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Tunisians bask in new freedoms

Tunisians continue to take to the streets, pushing for the prime minister to step down.

On Friday, hundreds marched from Habib Bourguiba across the capital to meet hundreds more rallying outside the doors of the Prime Minister’s office on Friday.

Some displayed homemade banners saying “RCD out of government!” as others attempted to scale the walls of the building.

“The dictator is gone. But the dictatorship is still here! We have to uproot it!” screamed one man to the crowd.

Ghannouchi appealed for calm during a televised speech to the nation late on Friday night, saying he would not remain in office following the organization of elections.

Many in Tunis seemed unconvinced the following day.

More than 1,000 protesters gathered on Habib Bourguiba Avenue on Saturday chanting anti-government slogans.

Some members of the country’s security services, saluting and singing the national anthem, also demonstrated in an apparent attempt to show solidarity with Tunisians after a month of violence.

Seventy-eight people were killed during clashes since the unrest began in mid-December, according to the government.

The United Nations estimates that over 100 were killed, many by police using live-fire during demonstrations.

“We will not stop demonstrating until the RCD ministers are out of government. The change that has happened is only a ‘half change’ so far,” said Ghamra Zenaidi, 53, who brought her 16-year-old daughter to witness the transformation on Habib Bourguiba. “Complete change is urgent, and we will not leave until they do.”

With protests scattered throughout the city, security forces and army tanks were still occupying areas outside government buildings and in several intersections throughout the capital on Saturday.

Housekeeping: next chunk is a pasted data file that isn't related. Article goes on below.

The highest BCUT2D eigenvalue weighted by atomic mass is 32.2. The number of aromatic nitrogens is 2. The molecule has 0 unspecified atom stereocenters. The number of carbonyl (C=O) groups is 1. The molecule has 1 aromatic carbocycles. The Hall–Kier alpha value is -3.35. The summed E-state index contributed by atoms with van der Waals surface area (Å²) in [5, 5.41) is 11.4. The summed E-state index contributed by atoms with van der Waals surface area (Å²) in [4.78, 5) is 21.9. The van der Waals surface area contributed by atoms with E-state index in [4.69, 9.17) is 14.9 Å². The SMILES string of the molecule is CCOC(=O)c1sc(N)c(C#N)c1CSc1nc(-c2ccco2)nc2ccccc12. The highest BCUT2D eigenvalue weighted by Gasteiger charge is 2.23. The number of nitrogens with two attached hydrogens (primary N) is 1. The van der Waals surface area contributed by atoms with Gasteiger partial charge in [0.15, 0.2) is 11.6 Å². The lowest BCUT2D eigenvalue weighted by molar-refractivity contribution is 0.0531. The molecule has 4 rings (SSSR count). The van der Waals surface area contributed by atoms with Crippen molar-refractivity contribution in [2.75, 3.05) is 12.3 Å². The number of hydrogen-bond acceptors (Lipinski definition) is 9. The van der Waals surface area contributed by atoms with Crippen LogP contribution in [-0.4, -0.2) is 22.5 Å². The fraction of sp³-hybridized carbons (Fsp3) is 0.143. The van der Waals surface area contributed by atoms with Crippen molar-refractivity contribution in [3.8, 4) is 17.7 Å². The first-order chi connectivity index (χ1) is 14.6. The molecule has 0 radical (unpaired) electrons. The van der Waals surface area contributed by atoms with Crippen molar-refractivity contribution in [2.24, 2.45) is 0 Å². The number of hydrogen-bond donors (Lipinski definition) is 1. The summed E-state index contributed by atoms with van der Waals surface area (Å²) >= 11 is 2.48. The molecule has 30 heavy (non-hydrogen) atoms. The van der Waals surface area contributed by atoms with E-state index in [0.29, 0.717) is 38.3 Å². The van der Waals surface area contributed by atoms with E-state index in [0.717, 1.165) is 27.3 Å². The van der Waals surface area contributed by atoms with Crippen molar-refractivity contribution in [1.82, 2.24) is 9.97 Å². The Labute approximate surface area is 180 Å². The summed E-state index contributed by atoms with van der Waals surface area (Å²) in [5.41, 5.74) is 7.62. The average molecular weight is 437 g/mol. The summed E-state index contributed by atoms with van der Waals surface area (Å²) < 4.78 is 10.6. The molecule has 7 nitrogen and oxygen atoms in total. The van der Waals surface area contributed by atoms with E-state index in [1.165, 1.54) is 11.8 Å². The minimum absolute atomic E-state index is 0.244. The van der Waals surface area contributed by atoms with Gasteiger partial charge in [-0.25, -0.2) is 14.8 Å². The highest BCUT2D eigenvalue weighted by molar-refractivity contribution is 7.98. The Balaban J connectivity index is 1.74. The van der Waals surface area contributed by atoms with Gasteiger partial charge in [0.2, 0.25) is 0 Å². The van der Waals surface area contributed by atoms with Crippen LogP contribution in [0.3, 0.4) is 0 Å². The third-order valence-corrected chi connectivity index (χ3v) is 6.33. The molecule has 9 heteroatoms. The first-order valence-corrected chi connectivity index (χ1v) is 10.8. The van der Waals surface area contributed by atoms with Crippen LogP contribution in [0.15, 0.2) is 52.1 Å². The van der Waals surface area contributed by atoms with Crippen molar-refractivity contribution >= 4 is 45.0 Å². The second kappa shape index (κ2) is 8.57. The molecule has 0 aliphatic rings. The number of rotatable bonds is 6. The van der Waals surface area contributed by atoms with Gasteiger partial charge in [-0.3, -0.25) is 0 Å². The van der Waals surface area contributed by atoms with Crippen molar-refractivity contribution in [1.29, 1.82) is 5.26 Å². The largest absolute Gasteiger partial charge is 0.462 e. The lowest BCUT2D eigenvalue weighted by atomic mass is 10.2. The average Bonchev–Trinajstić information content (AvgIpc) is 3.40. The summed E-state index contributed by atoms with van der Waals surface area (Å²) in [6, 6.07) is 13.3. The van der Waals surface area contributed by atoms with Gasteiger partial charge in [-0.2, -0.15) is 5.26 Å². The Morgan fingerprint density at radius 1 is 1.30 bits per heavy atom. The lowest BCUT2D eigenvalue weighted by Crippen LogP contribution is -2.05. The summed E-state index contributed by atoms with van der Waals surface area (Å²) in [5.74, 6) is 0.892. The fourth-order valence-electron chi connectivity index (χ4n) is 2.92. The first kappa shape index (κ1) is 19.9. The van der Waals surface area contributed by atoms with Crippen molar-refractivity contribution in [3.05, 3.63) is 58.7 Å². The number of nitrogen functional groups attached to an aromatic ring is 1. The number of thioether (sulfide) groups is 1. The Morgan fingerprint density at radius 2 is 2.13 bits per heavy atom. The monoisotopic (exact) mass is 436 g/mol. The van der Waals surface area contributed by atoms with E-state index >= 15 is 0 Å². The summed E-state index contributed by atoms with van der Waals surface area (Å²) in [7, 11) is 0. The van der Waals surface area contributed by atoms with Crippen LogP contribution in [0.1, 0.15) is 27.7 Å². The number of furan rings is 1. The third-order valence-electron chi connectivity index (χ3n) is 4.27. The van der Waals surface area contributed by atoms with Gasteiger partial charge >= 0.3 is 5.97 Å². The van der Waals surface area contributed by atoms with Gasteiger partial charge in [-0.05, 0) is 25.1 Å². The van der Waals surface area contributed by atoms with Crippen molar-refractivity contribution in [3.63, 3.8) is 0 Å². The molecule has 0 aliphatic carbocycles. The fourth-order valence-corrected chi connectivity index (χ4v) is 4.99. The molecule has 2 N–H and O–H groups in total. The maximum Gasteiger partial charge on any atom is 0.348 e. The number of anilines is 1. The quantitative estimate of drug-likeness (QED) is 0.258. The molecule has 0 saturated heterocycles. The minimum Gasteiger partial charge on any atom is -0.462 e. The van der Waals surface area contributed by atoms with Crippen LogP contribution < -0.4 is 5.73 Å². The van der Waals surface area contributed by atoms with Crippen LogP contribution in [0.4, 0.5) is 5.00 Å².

The nationwide curfew was extended, but still in effect, and military helicopters still could be seen and heard patroling above.

Meanwhile, in Saudi Arabia, a man has died by self-immolation, according to an Associated Press report on Saturday.

Several attempted suicides and deaths by self-immolation have been reported from Algeria to Egypt in the past week, following the death of Tunisian Mohamed Bouazizi in early January.

Bouazizi’s suicide protest on Dec. 17 in the central Tunisian town of Sidi Bouzid sparked the uprising that eventually led to Ben Ali’s departure.

On Habib Bourguiba Avenue, Tunisian protesters were aware of the impact their uprising has had both locally and across North Africa and the Middle East.

“It’s not just this street that symbolizes change. It’s happening on every street in Tunisia,” said the mother, Zenaidi. “We never expected this day to come here. But now that it has, I want the freedoms we’ve found to spread to countries throughout the region.”